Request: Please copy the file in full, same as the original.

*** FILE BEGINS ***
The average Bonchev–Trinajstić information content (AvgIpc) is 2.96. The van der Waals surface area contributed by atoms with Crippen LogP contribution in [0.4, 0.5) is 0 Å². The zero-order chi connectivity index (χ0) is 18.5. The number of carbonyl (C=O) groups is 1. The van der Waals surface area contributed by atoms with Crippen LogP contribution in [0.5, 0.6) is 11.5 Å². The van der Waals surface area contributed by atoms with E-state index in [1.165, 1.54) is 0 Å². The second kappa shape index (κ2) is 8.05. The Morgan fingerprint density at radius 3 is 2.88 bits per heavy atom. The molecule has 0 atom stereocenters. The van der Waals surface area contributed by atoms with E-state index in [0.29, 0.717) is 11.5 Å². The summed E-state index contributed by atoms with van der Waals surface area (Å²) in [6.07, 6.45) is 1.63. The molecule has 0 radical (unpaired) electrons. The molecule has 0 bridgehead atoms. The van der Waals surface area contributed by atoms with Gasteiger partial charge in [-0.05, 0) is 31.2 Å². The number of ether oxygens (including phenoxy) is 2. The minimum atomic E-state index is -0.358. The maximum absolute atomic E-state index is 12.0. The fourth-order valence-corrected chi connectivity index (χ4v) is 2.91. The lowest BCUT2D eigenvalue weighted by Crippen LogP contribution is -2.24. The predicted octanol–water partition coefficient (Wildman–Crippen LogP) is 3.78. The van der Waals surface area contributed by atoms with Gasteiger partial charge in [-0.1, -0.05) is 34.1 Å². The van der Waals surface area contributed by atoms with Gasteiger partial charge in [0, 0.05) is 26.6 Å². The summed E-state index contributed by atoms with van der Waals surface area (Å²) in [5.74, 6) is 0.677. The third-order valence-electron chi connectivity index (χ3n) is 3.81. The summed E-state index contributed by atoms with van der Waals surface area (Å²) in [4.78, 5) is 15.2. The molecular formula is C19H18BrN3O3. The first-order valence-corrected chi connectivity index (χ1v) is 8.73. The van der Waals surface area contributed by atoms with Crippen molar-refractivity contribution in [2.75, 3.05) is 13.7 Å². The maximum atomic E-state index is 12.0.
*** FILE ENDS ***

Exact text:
The average Bonchev–Trinajstić information content (AvgIpc) is 2.96. The van der Waals surface area contributed by atoms with Crippen LogP contribution in [0.4, 0.5) is 0 Å². The zero-order chi connectivity index (χ0) is 18.5. The number of carbonyl (C=O) groups is 1. The van der Waals surface area contributed by atoms with Crippen LogP contribution in [0.5, 0.6) is 11.5 Å². The van der Waals surface area contributed by atoms with E-state index in [1.165, 1.54) is 0 Å². The second kappa shape index (κ2) is 8.05. The Morgan fingerprint density at radius 3 is 2.88 bits per heavy atom. The molecule has 0 atom stereocenters. The van der Waals surface area contributed by atoms with E-state index in [0.29, 0.717) is 11.5 Å². The summed E-state index contributed by atoms with van der Waals surface area (Å²) in [6.07, 6.45) is 1.63. The molecule has 0 radical (unpaired) electrons. The molecule has 0 bridgehead atoms. The van der Waals surface area contributed by atoms with Gasteiger partial charge in [-0.05, 0) is 31.2 Å². The number of ether oxygens (including phenoxy) is 2. The minimum atomic E-state index is -0.358. The maximum absolute atomic E-state index is 12.0. The fourth-order valence-corrected chi connectivity index (χ4v) is 2.91. The lowest BCUT2D eigenvalue weighted by Crippen LogP contribution is -2.24. The predicted octanol–water partition coefficient (Wildman–Crippen LogP) is 3.78. The van der Waals surface area contributed by atoms with Gasteiger partial charge in [-0.1, -0.05) is 34.1 Å². The van der Waals surface area contributed by atoms with Gasteiger partial charge in [0, 0.05) is 26.6 Å². The summed E-state index contributed by atoms with van der Waals surface area (Å²) in [5.74, 6) is 0.677. The third-order valence-electron chi connectivity index (χ3n) is 3.81. The summed E-state index contributed by atoms with van der Waals surface area (Å²) in [4.78, 5) is 15.2. The molecular formula is C19H18BrN3O3. The first-order valence-corrected chi connectivity index (χ1v) is 8.73. The van der Waals surface area contributed by atoms with Crippen molar-refractivity contribution in [2.75, 3.05) is 13.7 Å². The maximum atomic E-state index is 12.0.